New Twitter Policy Aims to Combat Fake Photos and Video

Twitter announced yesterday that it would be more assertive in identifying fake and manipulated content on its platform. Beginning next month, the company plans to add labels or remove tweets that feature such manipulated images and video content. While short of an outright ban, the new policy is meant to address the growing concern of users frustrated by the practice of disinformation spread via social platforms. However, it also highlights the challenges faced by social media companies in regards to balancing freedom of speech, parody and satire, and false or manipulated content. On Monday, YouTube announced its plans to better manage misleading political content on its site.

According to the Twitter Blog, “You may not deceptively share synthetic or manipulated media that are likely to cause harm. In addition, we may label tweets containing synthetic and manipulated media to help people understand the media’s authenticity and to provide additional context.”

The company will use the following criteria in evaluating content:
Are the media synthetic or manipulated?
Are the media shared in a deceptive manner?
Is the content likely to impact public safety or cause serious harm?

Twitter gathered feedback from more than 6,500 global users in order to formulate its new policy. The survey indicated that, “more than 70 percent of people who use Twitter said ‘taking no action’ on misleading altered media would be unacceptable,” while “nearly 9 out of 10 individuals said placing warning labels next to significantly altered content would be acceptable.”

Additionally, “more than 90 percent of people who shared feedback support Twitter removing this content when it’s clear that it is intended to cause certain types of harm,” and “more than 75 percent of people believe accounts that share misleading altered media should face enforcement action.”

“In January, Facebook banned ‘deepfake’ videos from its platform,” reports The New York Times. However, deepfakes of politicians such as Nancy Pelosi and Joe Biden “would not be removed under the policy because they had been edited with video editing software, not artificial intelligence.”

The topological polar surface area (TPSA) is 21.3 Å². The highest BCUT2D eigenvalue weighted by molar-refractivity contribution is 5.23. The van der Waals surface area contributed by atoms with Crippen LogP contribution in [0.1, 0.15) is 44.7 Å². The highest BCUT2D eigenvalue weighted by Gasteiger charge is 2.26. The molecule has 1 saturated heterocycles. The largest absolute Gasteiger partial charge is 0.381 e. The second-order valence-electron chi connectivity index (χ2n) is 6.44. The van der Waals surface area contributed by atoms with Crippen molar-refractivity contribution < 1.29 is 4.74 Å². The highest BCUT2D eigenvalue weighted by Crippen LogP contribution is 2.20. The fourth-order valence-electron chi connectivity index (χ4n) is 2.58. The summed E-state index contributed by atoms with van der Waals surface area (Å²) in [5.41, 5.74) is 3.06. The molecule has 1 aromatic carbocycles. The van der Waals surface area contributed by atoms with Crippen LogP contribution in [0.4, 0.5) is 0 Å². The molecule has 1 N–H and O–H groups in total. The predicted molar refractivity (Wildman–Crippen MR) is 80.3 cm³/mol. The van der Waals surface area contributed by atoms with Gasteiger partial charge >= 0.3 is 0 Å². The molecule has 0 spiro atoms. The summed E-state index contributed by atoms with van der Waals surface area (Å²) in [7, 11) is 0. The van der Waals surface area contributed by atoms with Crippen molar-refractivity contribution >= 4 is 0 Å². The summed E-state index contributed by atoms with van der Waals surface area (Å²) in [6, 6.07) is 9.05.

“Our approach does not focus on the specific technologies used to manipulate or fabricate media,” explained Yoel Roth, Twitter’s head of site integrity. “Whether you’re using advanced machine learning tools or just slowing down a video using a 99-cent app on your phone, our focus under this policy is to look at the outcome, not how it was achieved.” 

Earlier this week, on the day of the Iowa caucuses, YouTube announced it would ban misleading political content on its video platform ahead of the upcoming presidential election. The company specified election-related video that could cause “serious risk of egregious harm.”

According to NYT, this marks “the first time the video platform has comprehensively laid out how it will handle such political videos and viral falsehoods.”

“Over the last few years, we’ve increased our efforts to make YouTube a more reliable source for news and information, as well as an open platform for healthy political discourse,” said Leslie Miller, VP of government affairs and public policy at YouTube. She added that policies would be enforced, “without regard to a video’s political viewpoint.” 

As social media companies struggle to navigate these waters, a new tool has emerged that could help journalists identify doctored images. This week, a Google-owned company named Jigsaw “unveiled a free tool that researchers said could help journalists spot doctored photographs — even ones created with the help of artificial intelligence,” explains NYT. “Jigsaw, known as Google Ideas when it was founded, said it was testing the tool, called Assembler, with more than a dozen news and fact-checking organizations around the world.”

Journalists can feed an image into Assembler and the program will analyze the image before identifying whatever traces of earlier changes it may detect. These could include “color pattern anomalies, areas of an image that have been copied and pasted several times over, and whether more than one camera model was used to create an image.”

“We observed an evolution in how disinformation was being used to manipulate elections, wage war and disrupt civil society,” said Jigsaw CEO Jared Cohen. “But as the tactics of disinformation were evolving, so too were the technologies used to detect and ultimately stop disinformation.” 

Assembler may eventually be used to test the authenticity of photographs and video (even deepfakes) as a vital tool to combat disinformation.